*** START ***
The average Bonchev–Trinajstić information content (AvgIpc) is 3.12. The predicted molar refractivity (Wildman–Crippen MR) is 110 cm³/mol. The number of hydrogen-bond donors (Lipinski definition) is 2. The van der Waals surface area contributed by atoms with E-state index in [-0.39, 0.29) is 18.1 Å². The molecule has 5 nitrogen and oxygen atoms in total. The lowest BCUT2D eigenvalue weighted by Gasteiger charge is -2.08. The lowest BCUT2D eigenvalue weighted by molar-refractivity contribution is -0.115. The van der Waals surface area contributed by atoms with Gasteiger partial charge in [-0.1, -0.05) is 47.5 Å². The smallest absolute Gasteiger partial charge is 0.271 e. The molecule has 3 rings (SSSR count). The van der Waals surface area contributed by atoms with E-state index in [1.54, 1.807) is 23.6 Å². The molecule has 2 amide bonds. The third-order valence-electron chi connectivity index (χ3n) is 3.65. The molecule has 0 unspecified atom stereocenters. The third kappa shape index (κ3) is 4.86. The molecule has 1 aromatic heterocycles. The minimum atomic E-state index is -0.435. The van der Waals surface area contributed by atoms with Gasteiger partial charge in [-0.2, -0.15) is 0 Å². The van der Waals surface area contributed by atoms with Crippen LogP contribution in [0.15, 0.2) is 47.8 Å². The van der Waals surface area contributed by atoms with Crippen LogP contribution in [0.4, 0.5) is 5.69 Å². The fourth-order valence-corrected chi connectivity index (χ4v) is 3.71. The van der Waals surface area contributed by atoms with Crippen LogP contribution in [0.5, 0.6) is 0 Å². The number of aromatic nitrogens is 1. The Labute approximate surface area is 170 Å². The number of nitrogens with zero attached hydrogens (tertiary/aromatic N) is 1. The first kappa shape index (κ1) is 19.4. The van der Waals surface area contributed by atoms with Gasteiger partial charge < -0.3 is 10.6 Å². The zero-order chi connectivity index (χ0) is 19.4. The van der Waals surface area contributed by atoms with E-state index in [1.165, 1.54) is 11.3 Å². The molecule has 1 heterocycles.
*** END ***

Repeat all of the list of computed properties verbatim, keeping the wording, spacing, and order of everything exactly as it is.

The average Bonchev–Trinajstić information content (AvgIpc) is 3.12. The predicted molar refractivity (Wildman–Crippen MR) is 110 cm³/mol. The number of hydrogen-bond donors (Lipinski definition) is 2. The van der Waals surface area contributed by atoms with E-state index in [-0.39, 0.29) is 18.1 Å². The molecule has 5 nitrogen and oxygen atoms in total. The lowest BCUT2D eigenvalue weighted by Gasteiger charge is -2.08. The lowest BCUT2D eigenvalue weighted by molar-refractivity contribution is -0.115. The van der Waals surface area contributed by atoms with Gasteiger partial charge in [-0.1, -0.05) is 47.5 Å². The smallest absolute Gasteiger partial charge is 0.271 e. The molecule has 3 rings (SSSR count). The van der Waals surface area contributed by atoms with E-state index in [1.54, 1.807) is 23.6 Å². The molecule has 2 amide bonds. The third-order valence-electron chi connectivity index (χ3n) is 3.65. The molecule has 0 unspecified atom stereocenters. The third kappa shape index (κ3) is 4.86. The molecule has 1 aromatic heterocycles. The minimum atomic E-state index is -0.435. The van der Waals surface area contributed by atoms with Gasteiger partial charge in [-0.2, -0.15) is 0 Å². The van der Waals surface area contributed by atoms with Crippen LogP contribution in [0.15, 0.2) is 47.8 Å². The van der Waals surface area contributed by atoms with Crippen LogP contribution in [0.4, 0.5) is 5.69 Å². The fourth-order valence-corrected chi connectivity index (χ4v) is 3.71. The van der Waals surface area contributed by atoms with Crippen LogP contribution in [0.5, 0.6) is 0 Å². The number of aromatic nitrogens is 1. The Labute approximate surface area is 170 Å². The number of nitrogens with zero attached hydrogens (tertiary/aromatic N) is 1. The first kappa shape index (κ1) is 19.4. The van der Waals surface area contributed by atoms with Gasteiger partial charge < -0.3 is 10.6 Å². The zero-order chi connectivity index (χ0) is 19.4. The van der Waals surface area contributed by atoms with E-state index in [1.165, 1.54) is 11.3 Å². The molecule has 1 heterocycles.